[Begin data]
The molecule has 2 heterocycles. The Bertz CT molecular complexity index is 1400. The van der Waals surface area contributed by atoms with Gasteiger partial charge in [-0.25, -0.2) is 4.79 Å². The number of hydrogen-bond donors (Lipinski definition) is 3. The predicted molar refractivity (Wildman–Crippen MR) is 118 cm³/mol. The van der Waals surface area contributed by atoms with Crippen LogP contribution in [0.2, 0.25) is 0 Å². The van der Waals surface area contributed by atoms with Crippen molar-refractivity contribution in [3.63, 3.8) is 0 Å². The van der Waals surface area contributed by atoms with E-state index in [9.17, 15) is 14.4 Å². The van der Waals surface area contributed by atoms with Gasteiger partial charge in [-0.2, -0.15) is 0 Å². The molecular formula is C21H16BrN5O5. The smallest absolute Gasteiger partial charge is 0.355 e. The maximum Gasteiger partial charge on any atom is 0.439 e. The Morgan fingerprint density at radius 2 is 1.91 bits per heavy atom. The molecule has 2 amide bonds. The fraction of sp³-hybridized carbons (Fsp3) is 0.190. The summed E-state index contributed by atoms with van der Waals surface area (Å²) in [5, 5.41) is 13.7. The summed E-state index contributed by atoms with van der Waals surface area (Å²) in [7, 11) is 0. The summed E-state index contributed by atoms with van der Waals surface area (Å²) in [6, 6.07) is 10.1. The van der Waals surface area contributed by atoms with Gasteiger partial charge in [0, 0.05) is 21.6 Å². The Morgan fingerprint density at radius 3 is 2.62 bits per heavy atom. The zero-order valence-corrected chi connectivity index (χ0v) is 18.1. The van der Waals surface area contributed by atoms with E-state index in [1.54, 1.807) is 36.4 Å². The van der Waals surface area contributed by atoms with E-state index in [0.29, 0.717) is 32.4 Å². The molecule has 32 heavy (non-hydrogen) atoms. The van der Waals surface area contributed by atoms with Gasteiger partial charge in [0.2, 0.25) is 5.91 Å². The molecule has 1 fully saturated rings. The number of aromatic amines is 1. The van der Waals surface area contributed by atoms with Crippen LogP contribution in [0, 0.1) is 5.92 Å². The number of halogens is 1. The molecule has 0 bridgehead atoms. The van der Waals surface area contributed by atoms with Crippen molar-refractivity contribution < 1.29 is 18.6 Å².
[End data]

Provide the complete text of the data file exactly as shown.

The molecule has 2 heterocycles. The Bertz CT molecular complexity index is 1400. The van der Waals surface area contributed by atoms with Gasteiger partial charge in [-0.25, -0.2) is 4.79 Å². The number of hydrogen-bond donors (Lipinski definition) is 3. The predicted molar refractivity (Wildman–Crippen MR) is 118 cm³/mol. The van der Waals surface area contributed by atoms with Crippen LogP contribution in [0.2, 0.25) is 0 Å². The van der Waals surface area contributed by atoms with Crippen molar-refractivity contribution in [3.63, 3.8) is 0 Å². The van der Waals surface area contributed by atoms with E-state index in [9.17, 15) is 14.4 Å². The van der Waals surface area contributed by atoms with Gasteiger partial charge in [-0.2, -0.15) is 0 Å². The molecular formula is C21H16BrN5O5. The smallest absolute Gasteiger partial charge is 0.355 e. The maximum Gasteiger partial charge on any atom is 0.439 e. The Morgan fingerprint density at radius 2 is 1.91 bits per heavy atom. The molecule has 2 amide bonds. The fraction of sp³-hybridized carbons (Fsp3) is 0.190. The summed E-state index contributed by atoms with van der Waals surface area (Å²) in [5, 5.41) is 13.7. The summed E-state index contributed by atoms with van der Waals surface area (Å²) in [7, 11) is 0. The summed E-state index contributed by atoms with van der Waals surface area (Å²) in [6, 6.07) is 10.1. The van der Waals surface area contributed by atoms with Gasteiger partial charge in [0, 0.05) is 21.6 Å². The Morgan fingerprint density at radius 3 is 2.62 bits per heavy atom. The zero-order valence-corrected chi connectivity index (χ0v) is 18.1. The van der Waals surface area contributed by atoms with E-state index in [1.54, 1.807) is 36.4 Å². The van der Waals surface area contributed by atoms with E-state index in [0.29, 0.717) is 32.4 Å². The molecule has 32 heavy (non-hydrogen) atoms. The van der Waals surface area contributed by atoms with Gasteiger partial charge in [0.2, 0.25) is 5.91 Å². The molecule has 1 fully saturated rings. The number of aromatic amines is 1. The van der Waals surface area contributed by atoms with Crippen LogP contribution in [0, 0.1) is 5.92 Å². The number of halogens is 1. The molecule has 0 bridgehead atoms. The van der Waals surface area contributed by atoms with Crippen molar-refractivity contribution < 1.29 is 18.6 Å².